Like a move straight out of a playbook, the controversial Independent Democratic Conference (IDC) has officially made the decision to join with mainline Democrats yesterday going into election season.
The deal was officially struck at a meeting called by Governor Andrew Cuomo on Tuesday, in which he invited labor leaders, IDC Chair Sen. Jeffrey D. Klein (D-Bronx), Senate Minority Leader Andrea Stewart-Cousins and Congressman Joe Crowley (D-Queens), according to initial reports. The meeting lasted two hours and ended in a handshake between Stewart Cousins and Klein.
Under the pact, the mainstream Democrats and the IDC would work together to gain a Democratic majority in two upcoming special elections on April 24 and this year’s general Senate elections.
Stewart-Cousins will be sole leader of a reunited Democratic party and Klein will serve as a Deputy. Senator Michael Gianaris will remain in his leadership post.
State Sen. Diane Savino (D-Coney Island, Sunset Park, Staten Island) applauded the reunification and said she was looking forward to the newly formed party ttaking both seats in District 32 and 37 later this month.
“There was already a plan in place for the mainstream Dems and the IDC to come together. I think it’s pretty clear that it was in the best interest of everyone for us to unify as a party. It is increasingly evident to us that we needed a real Democratic majority in the Senate and that separate factions and agendas would only be distractions,” said Savino.
Savino then went on to outline the Democratic party’s newest agenda items including electing Democrats into Republican held seats and protecting New Yorkers from legislation out of Washington.
“The next step is putting all of our resources into electing Democrats in to Republican seats. Only twice since World War II have Dems held the majority, the GOP has always been in charge. Having a bare majority is a disaster and we need a stronger, larger majority and not to be fighting against each other,” added Savino.
A sentiment echoed by the Cuomo who applauded the IDC’s decision to join back with their colleagues and form a stronger progressive base in Albany.
“New York is under attack by an ultraconservative government in Washington that is threatening the progressive soul and economic base of our state. Everything we stand for, they are against. Today, we are uniting the Democratic Party to fight a common enemy for the greater good. But our work is not done. By joining together as Democrats, we will continue to fight to achieve the entirety of our bold agenda to make New York a fairer, safer, more equal state for all,” said the Governor.
However, the unification has some people doubting the legitimacy of the IDC’s members loyalty to the Democratic party, in particular the Central Brooklyn Independent Democrats (CBID).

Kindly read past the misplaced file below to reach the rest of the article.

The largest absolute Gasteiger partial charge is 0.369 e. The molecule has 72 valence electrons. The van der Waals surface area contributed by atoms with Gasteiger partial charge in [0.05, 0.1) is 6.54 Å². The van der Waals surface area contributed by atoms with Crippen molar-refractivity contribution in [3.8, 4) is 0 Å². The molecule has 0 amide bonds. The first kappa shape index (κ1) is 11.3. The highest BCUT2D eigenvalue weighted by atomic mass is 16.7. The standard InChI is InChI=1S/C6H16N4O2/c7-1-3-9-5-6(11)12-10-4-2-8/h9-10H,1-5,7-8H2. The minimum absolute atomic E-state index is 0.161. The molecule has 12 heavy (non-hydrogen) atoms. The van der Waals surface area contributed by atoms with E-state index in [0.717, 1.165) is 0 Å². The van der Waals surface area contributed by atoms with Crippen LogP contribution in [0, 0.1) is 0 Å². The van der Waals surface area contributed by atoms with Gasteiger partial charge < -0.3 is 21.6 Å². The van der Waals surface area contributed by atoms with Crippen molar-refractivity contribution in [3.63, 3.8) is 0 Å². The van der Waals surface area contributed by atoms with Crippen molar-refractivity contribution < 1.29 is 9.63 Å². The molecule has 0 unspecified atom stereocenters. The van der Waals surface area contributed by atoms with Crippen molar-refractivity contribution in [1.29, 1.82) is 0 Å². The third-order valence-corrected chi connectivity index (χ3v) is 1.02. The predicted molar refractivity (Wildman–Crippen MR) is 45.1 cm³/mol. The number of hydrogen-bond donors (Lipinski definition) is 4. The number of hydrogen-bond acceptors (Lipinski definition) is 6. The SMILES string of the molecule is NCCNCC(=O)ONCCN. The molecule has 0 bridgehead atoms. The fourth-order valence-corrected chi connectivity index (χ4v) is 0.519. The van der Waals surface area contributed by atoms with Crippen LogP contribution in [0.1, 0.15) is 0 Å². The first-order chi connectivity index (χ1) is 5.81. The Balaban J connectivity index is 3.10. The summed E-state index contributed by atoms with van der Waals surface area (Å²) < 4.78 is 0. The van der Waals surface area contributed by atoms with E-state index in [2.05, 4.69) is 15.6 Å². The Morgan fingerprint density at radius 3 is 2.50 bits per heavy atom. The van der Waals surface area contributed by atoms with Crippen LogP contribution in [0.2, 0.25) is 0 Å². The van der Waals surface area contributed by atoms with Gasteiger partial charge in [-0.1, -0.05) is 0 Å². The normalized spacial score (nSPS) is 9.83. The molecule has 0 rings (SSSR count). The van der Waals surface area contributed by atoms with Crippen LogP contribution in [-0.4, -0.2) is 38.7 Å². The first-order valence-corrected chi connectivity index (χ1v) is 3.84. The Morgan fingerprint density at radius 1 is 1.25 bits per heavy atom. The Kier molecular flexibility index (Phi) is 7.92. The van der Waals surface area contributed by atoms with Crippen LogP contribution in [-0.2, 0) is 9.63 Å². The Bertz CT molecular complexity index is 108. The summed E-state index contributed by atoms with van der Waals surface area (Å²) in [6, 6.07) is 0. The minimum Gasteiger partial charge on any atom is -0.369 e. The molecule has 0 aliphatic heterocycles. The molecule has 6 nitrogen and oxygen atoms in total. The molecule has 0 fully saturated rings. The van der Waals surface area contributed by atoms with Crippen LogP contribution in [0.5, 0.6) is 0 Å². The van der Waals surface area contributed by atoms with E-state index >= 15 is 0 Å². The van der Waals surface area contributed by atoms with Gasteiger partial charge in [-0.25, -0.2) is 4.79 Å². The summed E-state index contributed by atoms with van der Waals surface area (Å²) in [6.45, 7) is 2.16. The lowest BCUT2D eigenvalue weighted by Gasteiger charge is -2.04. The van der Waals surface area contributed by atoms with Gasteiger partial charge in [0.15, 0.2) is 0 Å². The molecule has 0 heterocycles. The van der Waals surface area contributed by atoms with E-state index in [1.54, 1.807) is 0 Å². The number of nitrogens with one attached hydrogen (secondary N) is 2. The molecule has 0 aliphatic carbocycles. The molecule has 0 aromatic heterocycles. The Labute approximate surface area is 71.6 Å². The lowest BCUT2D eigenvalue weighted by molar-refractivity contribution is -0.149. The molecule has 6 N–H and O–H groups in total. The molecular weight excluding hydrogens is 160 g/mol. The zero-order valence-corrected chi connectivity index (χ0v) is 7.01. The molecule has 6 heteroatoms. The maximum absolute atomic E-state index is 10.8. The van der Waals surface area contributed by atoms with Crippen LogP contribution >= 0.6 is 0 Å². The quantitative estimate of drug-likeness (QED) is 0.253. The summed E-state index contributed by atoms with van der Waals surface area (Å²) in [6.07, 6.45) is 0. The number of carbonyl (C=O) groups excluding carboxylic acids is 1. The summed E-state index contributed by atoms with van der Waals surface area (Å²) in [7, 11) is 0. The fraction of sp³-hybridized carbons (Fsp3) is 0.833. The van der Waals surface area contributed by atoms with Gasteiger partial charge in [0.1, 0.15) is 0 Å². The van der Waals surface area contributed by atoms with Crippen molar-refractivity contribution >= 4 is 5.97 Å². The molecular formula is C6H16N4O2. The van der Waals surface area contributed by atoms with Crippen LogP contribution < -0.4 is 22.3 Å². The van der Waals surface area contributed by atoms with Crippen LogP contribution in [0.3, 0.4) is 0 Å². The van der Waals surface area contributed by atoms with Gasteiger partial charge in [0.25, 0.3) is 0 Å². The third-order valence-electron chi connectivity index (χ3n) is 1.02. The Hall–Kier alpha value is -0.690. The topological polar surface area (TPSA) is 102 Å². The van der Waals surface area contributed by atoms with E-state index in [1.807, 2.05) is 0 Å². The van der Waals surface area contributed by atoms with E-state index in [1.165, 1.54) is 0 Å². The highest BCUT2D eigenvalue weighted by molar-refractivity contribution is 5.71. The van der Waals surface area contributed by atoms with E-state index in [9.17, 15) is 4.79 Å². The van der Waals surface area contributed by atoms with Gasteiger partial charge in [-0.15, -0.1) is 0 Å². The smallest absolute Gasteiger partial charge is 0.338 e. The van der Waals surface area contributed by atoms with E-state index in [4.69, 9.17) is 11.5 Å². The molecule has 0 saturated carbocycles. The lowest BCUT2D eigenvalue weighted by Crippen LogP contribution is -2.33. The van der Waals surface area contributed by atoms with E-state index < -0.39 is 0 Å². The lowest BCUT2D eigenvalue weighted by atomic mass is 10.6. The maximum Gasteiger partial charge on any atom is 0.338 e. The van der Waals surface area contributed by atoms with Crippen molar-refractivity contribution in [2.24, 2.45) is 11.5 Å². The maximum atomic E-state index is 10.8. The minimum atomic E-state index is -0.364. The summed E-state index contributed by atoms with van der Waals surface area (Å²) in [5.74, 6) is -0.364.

“Despite recent news that the IDC will rejoin the mainline Democratic conference, we will continue to support the candidates we have already endorsed. For far too long, the IDC has stalled the passage of important legislation in New York State and the senators responsible are still in office. These senators do not represent our democratic values, and are simply responding to true democratic challengers and increasing public awareness about their corrupt and deceptive practices over the last seven years,” read a statement from the CBID Executive Committee.
The Brooklyn political club has been a strong opponent of the IDC, alongside the Working Families Party (WFP), who most recently set an agenda to oust the incumbent IDC members this election season.
“Rejoining the Democrats now does not erase the harm that they have caused to millions of New Yorkers. We applaud Senator Stewart-Cousins for taking the leadership role she has rightfully deserved, but this is not a true victory until the issues that the IDC has held up for years in the legislature are resolved and candidates who truly represent their constituents are elected,” continued the statement.
This new unification deal does not include controversial maverick Senator Simcha Felder (D-Boro Park), who has a long history of caucusing with Senate Republicans. The new deal will give the Democrats a slim majority of 32-31 in the Chamber now.
“I’m only loyal to G-d, my wife, my constituents and New Yorkers. I don’t care about political parties and more and more New Yorkers feel the same way,” said Felder in a statement to Times Union.
The IDC was formed back in 2011 after Senator Jeff Klein’s resignation as the Democrats’ deputy leader. As of yesterday the group of eight breakaway Democrats included Brooklyn lawmakers Senators Jesse Hamilton (Central Brooklyn) and Diane Savino (Coney Island, Gravesend, Staten Island), Jeff Klein, Tony Avella, Marisol Alcantara, David Carlucci, David Valesky and Jose Peralta.